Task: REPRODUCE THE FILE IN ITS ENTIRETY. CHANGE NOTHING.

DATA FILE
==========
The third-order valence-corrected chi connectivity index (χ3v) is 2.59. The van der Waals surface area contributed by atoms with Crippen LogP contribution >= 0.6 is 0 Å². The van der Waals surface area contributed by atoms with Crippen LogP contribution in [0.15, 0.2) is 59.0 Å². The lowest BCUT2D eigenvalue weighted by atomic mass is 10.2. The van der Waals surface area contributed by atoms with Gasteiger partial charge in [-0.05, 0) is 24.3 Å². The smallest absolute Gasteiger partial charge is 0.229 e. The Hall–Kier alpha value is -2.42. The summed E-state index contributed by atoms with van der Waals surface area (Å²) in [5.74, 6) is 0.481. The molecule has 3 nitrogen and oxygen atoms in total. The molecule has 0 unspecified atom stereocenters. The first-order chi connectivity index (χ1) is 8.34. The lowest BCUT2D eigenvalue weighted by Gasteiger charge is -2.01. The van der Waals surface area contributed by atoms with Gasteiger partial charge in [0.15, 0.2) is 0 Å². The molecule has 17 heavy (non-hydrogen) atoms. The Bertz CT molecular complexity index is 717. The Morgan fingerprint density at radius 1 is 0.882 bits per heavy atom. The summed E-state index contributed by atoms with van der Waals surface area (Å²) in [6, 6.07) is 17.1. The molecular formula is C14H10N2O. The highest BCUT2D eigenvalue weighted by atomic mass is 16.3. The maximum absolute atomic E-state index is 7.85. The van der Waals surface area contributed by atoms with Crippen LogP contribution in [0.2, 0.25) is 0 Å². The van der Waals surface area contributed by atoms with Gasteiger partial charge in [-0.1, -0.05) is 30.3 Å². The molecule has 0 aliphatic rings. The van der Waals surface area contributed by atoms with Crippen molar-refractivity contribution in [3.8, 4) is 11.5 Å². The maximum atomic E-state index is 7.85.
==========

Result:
The third-order valence-corrected chi connectivity index (χ3v) is 2.59. The van der Waals surface area contributed by atoms with Crippen LogP contribution >= 0.6 is 0 Å². The van der Waals surface area contributed by atoms with Crippen LogP contribution in [0.15, 0.2) is 59.0 Å². The lowest BCUT2D eigenvalue weighted by atomic mass is 10.2. The van der Waals surface area contributed by atoms with Gasteiger partial charge in [-0.05, 0) is 24.3 Å². The smallest absolute Gasteiger partial charge is 0.229 e. The Hall–Kier alpha value is -2.42. The summed E-state index contributed by atoms with van der Waals surface area (Å²) in [5.74, 6) is 0.481. The molecule has 3 nitrogen and oxygen atoms in total. The molecule has 0 unspecified atom stereocenters. The first-order chi connectivity index (χ1) is 8.34. The lowest BCUT2D eigenvalue weighted by Gasteiger charge is -2.01. The van der Waals surface area contributed by atoms with Gasteiger partial charge in [0.15, 0.2) is 0 Å². The molecule has 17 heavy (non-hydrogen) atoms. The Bertz CT molecular complexity index is 717. The Morgan fingerprint density at radius 1 is 0.882 bits per heavy atom. The summed E-state index contributed by atoms with van der Waals surface area (Å²) in [6, 6.07) is 17.1. The molecular formula is C14H10N2O. The highest BCUT2D eigenvalue weighted by atomic mass is 16.3. The maximum absolute atomic E-state index is 7.85. The van der Waals surface area contributed by atoms with Crippen LogP contribution in [0.2, 0.25) is 0 Å². The van der Waals surface area contributed by atoms with Gasteiger partial charge in [-0.1, -0.05) is 30.3 Å². The molecule has 0 aliphatic rings. The van der Waals surface area contributed by atoms with Crippen molar-refractivity contribution in [3.8, 4) is 11.5 Å². The maximum atomic E-state index is 7.85.